William Shakespeare Quotes
''Miranda. My husband, then?William Shakespeare (1564-1616), British dramatist, poet. Ferdinand and Miranda, in The Tempest, act 3, sc. 1, l. 89-90. The marriage bond for these lovers becomes paradoxically their freedom.
Ferdinand. Ay, with a heart as willing
As bondage e'er of freedom. Here's my hand.
Miranda. And mine, with my heart in 't.''
''Ghost. The serpent that did sting thy father's lifeWilliam Shakespeare (1564-1616), British dramatist, poet. Ghost and Hamlet, in Hamlet, act 1, sc. 5, l. 39-41. Hamlet has half-guessed what the ghost reveals, that old Hamlet was murdered by his brother, who then married his widow, a marriage regarded as incestuous in Shakespeare's time.
Now wears his crown.
Hamlet. O my prophetic soul!
Ghost. Ay, that incestuous, that adulterate beast.''
''O! that this too too solid flesh would melt,William Shakespeare (1564-1616), British poet. Hamlet (I, ii). . . The Unabridged William Shakespeare, William George Clark and William Aldis Wright, eds. (1989) Running Press.
Thaw and resolve itself into a dew;
Or that the Everlasting had not fix'd
His canon 'gainst self-slaughter! O God! O God!
How weary, stale, flat, and unprofitable
Seem to me all the uses of this world.
Fie on't! O fie! 'tis an unweeded garden,
That grows to seed;''
''Remember thee!William Shakespeare (1564-1616), British dramatist, poet. Hamlet, in Hamlet, act 1, sc. 5, l. 95-7. Hamlet's father's ghost has just left him with the command, "remember me"; "globe" means his head (or the Globe Theater, or the world?).
Ay, thou poor ghost, while memory holds a seat
In this distracted globe.''
'''A parted ev'n just between twelve and one, ev'n at theWilliam Shakespeare (1564-1616), British dramatist, poet. Hostess Quickly, in Henry V, act 2, sc. 3, l. 12-6. On the death of Falstaff; "'A parted" means he departed.
turning o' the tide; for after I saw him fumble with the
sheets, and play with flowers, and smile upon his finger's
end, I knew there was but one way; for his nose was as sharp as
pen, and 'a babbled of green fields.''
''I' th' world's volumeWilliam Shakespeare (1564-1616), British dramatist, poet. Imogen, in Cymbeline, act 3, sc. 4, l. 139. She thinks of going into exile abroad.
Our Britain seems as of it, but not in' t;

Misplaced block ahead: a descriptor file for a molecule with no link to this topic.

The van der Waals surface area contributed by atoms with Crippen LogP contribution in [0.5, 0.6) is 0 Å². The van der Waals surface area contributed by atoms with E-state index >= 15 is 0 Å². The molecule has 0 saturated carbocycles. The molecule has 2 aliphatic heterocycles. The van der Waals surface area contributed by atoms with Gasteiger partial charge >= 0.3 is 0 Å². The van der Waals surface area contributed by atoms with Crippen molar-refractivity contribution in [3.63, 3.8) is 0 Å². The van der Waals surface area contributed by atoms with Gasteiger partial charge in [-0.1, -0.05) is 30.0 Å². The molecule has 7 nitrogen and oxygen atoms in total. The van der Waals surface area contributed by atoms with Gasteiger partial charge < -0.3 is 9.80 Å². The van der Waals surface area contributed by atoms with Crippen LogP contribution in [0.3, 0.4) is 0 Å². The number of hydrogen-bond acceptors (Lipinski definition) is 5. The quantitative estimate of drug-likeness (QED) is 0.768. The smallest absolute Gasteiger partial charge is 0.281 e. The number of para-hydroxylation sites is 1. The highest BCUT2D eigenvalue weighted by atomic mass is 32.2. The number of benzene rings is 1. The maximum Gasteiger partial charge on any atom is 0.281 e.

In a great pool a swan's nest.''
''Ambition should be made of sterner stuff.''William Shakespeare (1564-1616), British poet. Julius Caesar (III, ii). NAWM-1. The Unabridged William Shakespeare, William George Clark and William Aldis Wright, eds. (1989) Running Press.
''I speak to thee plain soldier. If thou canst love me for this, take me.''William Shakespeare (1564-1616), British dramatist, poet. King Henry, in Henry V, act 5, sc. 2, l. 149. His method of making love to the French Princess Katherine.
''For God's sake, let us sit upon the groundWilliam Shakespeare (1564-1616), British poet. King Richard II (III, ii). Yielding to despair, and foreshadowing his own death. The Unabridged William Shakespeare, William George Clark and William Aldis Wright, eds. (1989) Running Press.
And tell sad stories of the death of kings!
How some have been deposed, some slain in war,
Some haunted by the ghosts they have deposed,
Some poisoned by their wives, some sleeping killed
All murdered; for within the hollow crown
That rounds the mortal temples of a king
Keeps Death his court, and there the antic sits,
Scoffing his state and grinning at his pomp,
Allowing him a breath, a little scene,
To monarchize, be feared, and kill with looks,
Infusing him with self and vain conceit,
As if this flesh which walls about our life
Were brass impregnable; and humored thus,
Comes at the last and with a little pin
Bores through his castle wall, andfarewell, king!''
''This making of Christians will raise the price of hogs. If we grow all to be pork-eaters, we shall not shortly have a rasher on the coals for money.''William Shakespeare (1564-1616), British dramatist, poet. Launcelot Gobbo, in The Merchant of Venice, act 3, sc. 5, l. 23-6. Referring to the conversion of Jessica, Shylock's daughter, to Christianity.
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All The World's A Stage
All the world's a stage,
And all the men and women merely players;
They have their exits and their entrances,
And one man in his time plays many parts,
His acts being seven ages. At first, the infant,
Mewling and puking in the nurse's arms.
Then the whining schoolboy, with his satchel
And shining morning face, creeping like snail
Unwillingly to school. And then the lover,
Sighing like furnace, with a woeful ballad
Made to his mistress' eyebrow. Then a soldier,
Full of strange oaths and bearded like the pard,
Jealous in honor, sudden and quick in ...
O truant Muse, what shall be thy amends
For thy neglect of truth in beauty dyed?
Both truth and beauty on my love depends;
So dost thou too, and therein dignified.
Make answer, Muse: wilt thou not haply say
'Truth needs no colour, with his colour fix'd;
Beauty no pencil, beauty's truth to lay;
But best is best, if never intermix'd?'
Because he needs no praise, wilt thou be dumb?